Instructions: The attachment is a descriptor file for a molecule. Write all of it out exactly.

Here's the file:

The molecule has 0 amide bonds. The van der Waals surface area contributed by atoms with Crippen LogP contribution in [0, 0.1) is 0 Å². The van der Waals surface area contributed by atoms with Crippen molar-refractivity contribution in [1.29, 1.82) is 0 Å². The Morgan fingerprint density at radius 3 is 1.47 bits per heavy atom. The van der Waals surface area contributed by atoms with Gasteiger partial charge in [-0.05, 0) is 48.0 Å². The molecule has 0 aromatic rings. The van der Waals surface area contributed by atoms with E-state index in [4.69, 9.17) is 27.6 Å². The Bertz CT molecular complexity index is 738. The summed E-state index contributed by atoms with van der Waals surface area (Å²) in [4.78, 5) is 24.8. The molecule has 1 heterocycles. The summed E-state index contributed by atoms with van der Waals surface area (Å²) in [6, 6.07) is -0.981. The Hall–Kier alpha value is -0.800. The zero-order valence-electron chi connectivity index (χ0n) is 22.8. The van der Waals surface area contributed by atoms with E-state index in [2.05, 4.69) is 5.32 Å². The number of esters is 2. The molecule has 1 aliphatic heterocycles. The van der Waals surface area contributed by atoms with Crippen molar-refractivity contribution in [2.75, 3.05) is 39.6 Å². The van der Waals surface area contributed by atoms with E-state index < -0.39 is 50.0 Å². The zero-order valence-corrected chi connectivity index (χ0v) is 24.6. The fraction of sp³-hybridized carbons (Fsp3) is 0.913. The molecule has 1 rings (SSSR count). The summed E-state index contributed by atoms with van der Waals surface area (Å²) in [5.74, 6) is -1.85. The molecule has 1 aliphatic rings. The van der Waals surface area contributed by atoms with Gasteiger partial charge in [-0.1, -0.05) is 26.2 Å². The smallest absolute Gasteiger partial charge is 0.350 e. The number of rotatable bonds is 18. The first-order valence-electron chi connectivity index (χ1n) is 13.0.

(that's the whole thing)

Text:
The molecule has 0 amide bonds. The van der Waals surface area contributed by atoms with Crippen LogP contribution in [0, 0.1) is 0 Å². The van der Waals surface area contributed by atoms with Crippen molar-refractivity contribution in [1.29, 1.82) is 0 Å². The Morgan fingerprint density at radius 3 is 1.47 bits per heavy atom. The van der Waals surface area contributed by atoms with Gasteiger partial charge in [-0.05, 0) is 48.0 Å². The molecule has 0 aromatic rings. The van der Waals surface area contributed by atoms with E-state index in [4.69, 9.17) is 27.6 Å². The Bertz CT molecular complexity index is 738. The summed E-state index contributed by atoms with van der Waals surface area (Å²) in [4.78, 5) is 24.8. The molecule has 1 heterocycles. The summed E-state index contributed by atoms with van der Waals surface area (Å²) in [6, 6.07) is -0.981. The Hall–Kier alpha value is -0.800. The zero-order valence-electron chi connectivity index (χ0n) is 22.8. The van der Waals surface area contributed by atoms with E-state index in [2.05, 4.69) is 5.32 Å². The number of esters is 2. The molecule has 1 aliphatic heterocycles. The van der Waals surface area contributed by atoms with Crippen molar-refractivity contribution in [2.75, 3.05) is 39.6 Å². The van der Waals surface area contributed by atoms with E-state index < -0.39 is 50.0 Å². The zero-order valence-corrected chi connectivity index (χ0v) is 24.6. The fraction of sp³-hybridized carbons (Fsp3) is 0.913. The molecule has 1 rings (SSSR count). The summed E-state index contributed by atoms with van der Waals surface area (Å²) in [5.74, 6) is -1.85. The molecule has 1 aliphatic rings. The van der Waals surface area contributed by atoms with Gasteiger partial charge in [-0.1, -0.05) is 26.2 Å². The smallest absolute Gasteiger partial charge is 0.350 e. The number of rotatable bonds is 18. The first-order valence-electron chi connectivity index (χ1n) is 13.0.